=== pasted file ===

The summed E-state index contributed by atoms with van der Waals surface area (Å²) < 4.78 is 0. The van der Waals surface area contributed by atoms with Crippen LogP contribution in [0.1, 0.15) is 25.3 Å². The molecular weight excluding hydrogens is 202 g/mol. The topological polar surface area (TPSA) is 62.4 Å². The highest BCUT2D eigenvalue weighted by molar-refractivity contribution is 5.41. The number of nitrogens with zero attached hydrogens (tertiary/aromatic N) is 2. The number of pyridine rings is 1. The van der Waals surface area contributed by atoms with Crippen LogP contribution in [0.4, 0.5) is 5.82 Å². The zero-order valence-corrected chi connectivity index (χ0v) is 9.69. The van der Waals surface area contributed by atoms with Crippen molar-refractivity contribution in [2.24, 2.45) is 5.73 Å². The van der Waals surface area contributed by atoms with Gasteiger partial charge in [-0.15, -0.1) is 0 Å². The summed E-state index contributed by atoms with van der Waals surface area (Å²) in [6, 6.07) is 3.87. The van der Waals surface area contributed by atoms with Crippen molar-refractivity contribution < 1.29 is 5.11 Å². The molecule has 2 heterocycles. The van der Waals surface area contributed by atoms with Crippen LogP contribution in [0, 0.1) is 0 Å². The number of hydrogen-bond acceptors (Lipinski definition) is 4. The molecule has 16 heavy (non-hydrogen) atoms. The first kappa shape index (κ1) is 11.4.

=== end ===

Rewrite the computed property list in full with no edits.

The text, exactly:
The summed E-state index contributed by atoms with van der Waals surface area (Å²) < 4.78 is 0. The van der Waals surface area contributed by atoms with Crippen LogP contribution in [0.1, 0.15) is 25.3 Å². The molecular weight excluding hydrogens is 202 g/mol. The topological polar surface area (TPSA) is 62.4 Å². The highest BCUT2D eigenvalue weighted by molar-refractivity contribution is 5.41. The number of nitrogens with zero attached hydrogens (tertiary/aromatic N) is 2. The number of pyridine rings is 1. The van der Waals surface area contributed by atoms with Crippen LogP contribution in [0.4, 0.5) is 5.82 Å². The zero-order valence-corrected chi connectivity index (χ0v) is 9.69. The van der Waals surface area contributed by atoms with Crippen molar-refractivity contribution in [2.24, 2.45) is 5.73 Å². The van der Waals surface area contributed by atoms with Gasteiger partial charge in [-0.15, -0.1) is 0 Å². The summed E-state index contributed by atoms with van der Waals surface area (Å²) in [6, 6.07) is 3.87. The van der Waals surface area contributed by atoms with Crippen molar-refractivity contribution < 1.29 is 5.11 Å². The molecule has 2 heterocycles. The van der Waals surface area contributed by atoms with Crippen LogP contribution in [0, 0.1) is 0 Å². The number of hydrogen-bond acceptors (Lipinski definition) is 4. The molecule has 16 heavy (non-hydrogen) atoms. The first kappa shape index (κ1) is 11.4.